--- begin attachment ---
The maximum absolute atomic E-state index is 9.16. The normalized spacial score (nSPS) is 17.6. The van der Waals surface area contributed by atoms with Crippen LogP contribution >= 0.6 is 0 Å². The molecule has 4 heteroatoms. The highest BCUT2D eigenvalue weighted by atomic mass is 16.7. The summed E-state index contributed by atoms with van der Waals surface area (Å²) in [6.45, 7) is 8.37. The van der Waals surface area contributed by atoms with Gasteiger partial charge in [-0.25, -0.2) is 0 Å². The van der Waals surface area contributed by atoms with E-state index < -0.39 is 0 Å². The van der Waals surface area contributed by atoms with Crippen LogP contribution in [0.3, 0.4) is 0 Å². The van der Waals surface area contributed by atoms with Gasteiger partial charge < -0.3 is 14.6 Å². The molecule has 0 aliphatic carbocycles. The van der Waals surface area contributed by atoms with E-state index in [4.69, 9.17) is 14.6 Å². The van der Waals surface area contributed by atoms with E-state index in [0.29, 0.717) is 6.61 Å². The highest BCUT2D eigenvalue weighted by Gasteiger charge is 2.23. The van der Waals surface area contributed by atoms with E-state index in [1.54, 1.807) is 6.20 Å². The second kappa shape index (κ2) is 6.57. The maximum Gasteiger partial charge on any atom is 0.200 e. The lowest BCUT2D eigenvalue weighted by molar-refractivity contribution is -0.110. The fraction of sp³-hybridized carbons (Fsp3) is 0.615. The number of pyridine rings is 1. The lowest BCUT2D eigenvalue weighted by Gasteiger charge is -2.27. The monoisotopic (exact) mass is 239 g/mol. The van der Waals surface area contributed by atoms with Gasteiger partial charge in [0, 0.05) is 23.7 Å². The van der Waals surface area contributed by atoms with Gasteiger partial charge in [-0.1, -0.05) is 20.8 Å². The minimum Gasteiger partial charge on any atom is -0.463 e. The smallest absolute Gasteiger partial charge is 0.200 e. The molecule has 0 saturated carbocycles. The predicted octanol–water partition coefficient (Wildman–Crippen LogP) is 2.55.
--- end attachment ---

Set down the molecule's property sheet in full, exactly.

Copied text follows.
The maximum absolute atomic E-state index is 9.16. The normalized spacial score (nSPS) is 17.6. The van der Waals surface area contributed by atoms with Crippen LogP contribution >= 0.6 is 0 Å². The molecule has 4 heteroatoms. The highest BCUT2D eigenvalue weighted by atomic mass is 16.7. The summed E-state index contributed by atoms with van der Waals surface area (Å²) in [6.45, 7) is 8.37. The van der Waals surface area contributed by atoms with Gasteiger partial charge in [-0.25, -0.2) is 0 Å². The van der Waals surface area contributed by atoms with E-state index < -0.39 is 0 Å². The van der Waals surface area contributed by atoms with Crippen LogP contribution in [0.3, 0.4) is 0 Å². The van der Waals surface area contributed by atoms with Gasteiger partial charge < -0.3 is 14.6 Å². The molecule has 0 aliphatic carbocycles. The van der Waals surface area contributed by atoms with E-state index in [4.69, 9.17) is 14.6 Å². The van der Waals surface area contributed by atoms with E-state index in [0.29, 0.717) is 6.61 Å². The highest BCUT2D eigenvalue weighted by Gasteiger charge is 2.23. The van der Waals surface area contributed by atoms with E-state index in [1.54, 1.807) is 6.20 Å². The second kappa shape index (κ2) is 6.57. The maximum Gasteiger partial charge on any atom is 0.200 e. The lowest BCUT2D eigenvalue weighted by molar-refractivity contribution is -0.110. The fraction of sp³-hybridized carbons (Fsp3) is 0.615. The number of pyridine rings is 1. The lowest BCUT2D eigenvalue weighted by Gasteiger charge is -2.27. The monoisotopic (exact) mass is 239 g/mol. The van der Waals surface area contributed by atoms with Gasteiger partial charge in [0, 0.05) is 23.7 Å². The van der Waals surface area contributed by atoms with Gasteiger partial charge in [-0.1, -0.05) is 20.8 Å². The minimum Gasteiger partial charge on any atom is -0.463 e. The smallest absolute Gasteiger partial charge is 0.200 e. The molecule has 0 saturated carbocycles. The predicted octanol–water partition coefficient (Wildman–Crippen LogP) is 2.55.